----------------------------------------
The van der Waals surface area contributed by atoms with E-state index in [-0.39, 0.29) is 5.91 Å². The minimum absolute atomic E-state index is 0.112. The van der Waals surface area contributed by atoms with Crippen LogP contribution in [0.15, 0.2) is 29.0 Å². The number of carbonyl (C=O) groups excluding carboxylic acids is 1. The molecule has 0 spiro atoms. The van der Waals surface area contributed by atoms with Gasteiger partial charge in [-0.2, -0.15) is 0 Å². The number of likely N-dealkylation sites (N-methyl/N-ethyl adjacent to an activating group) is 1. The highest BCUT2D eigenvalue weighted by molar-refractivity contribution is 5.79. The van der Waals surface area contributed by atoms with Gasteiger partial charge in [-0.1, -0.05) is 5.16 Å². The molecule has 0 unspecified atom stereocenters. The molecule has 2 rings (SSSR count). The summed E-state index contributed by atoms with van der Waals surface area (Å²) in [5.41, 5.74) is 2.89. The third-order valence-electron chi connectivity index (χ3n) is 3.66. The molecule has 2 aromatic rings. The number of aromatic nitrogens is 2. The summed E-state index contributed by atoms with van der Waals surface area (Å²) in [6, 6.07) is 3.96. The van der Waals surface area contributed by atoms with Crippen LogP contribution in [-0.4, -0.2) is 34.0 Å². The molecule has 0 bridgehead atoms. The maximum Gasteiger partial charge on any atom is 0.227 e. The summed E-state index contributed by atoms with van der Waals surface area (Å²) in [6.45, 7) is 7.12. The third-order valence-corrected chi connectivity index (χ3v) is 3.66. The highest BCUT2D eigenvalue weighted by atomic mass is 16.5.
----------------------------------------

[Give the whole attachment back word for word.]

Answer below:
The van der Waals surface area contributed by atoms with E-state index in [-0.39, 0.29) is 5.91 Å². The minimum absolute atomic E-state index is 0.112. The van der Waals surface area contributed by atoms with Crippen LogP contribution in [0.15, 0.2) is 29.0 Å². The number of carbonyl (C=O) groups excluding carboxylic acids is 1. The molecule has 0 spiro atoms. The van der Waals surface area contributed by atoms with Gasteiger partial charge in [-0.2, -0.15) is 0 Å². The number of likely N-dealkylation sites (N-methyl/N-ethyl adjacent to an activating group) is 1. The highest BCUT2D eigenvalue weighted by molar-refractivity contribution is 5.79. The van der Waals surface area contributed by atoms with Gasteiger partial charge in [-0.1, -0.05) is 5.16 Å². The molecule has 0 unspecified atom stereocenters. The molecule has 2 rings (SSSR count). The summed E-state index contributed by atoms with van der Waals surface area (Å²) in [5.41, 5.74) is 2.89. The third-order valence-electron chi connectivity index (χ3n) is 3.66. The molecule has 2 aromatic rings. The number of aromatic nitrogens is 2. The summed E-state index contributed by atoms with van der Waals surface area (Å²) in [6, 6.07) is 3.96. The van der Waals surface area contributed by atoms with Crippen LogP contribution in [-0.4, -0.2) is 34.0 Å². The molecule has 0 bridgehead atoms. The maximum Gasteiger partial charge on any atom is 0.227 e. The summed E-state index contributed by atoms with van der Waals surface area (Å²) in [6.45, 7) is 7.12. The third-order valence-corrected chi connectivity index (χ3v) is 3.66. The highest BCUT2D eigenvalue weighted by atomic mass is 16.5.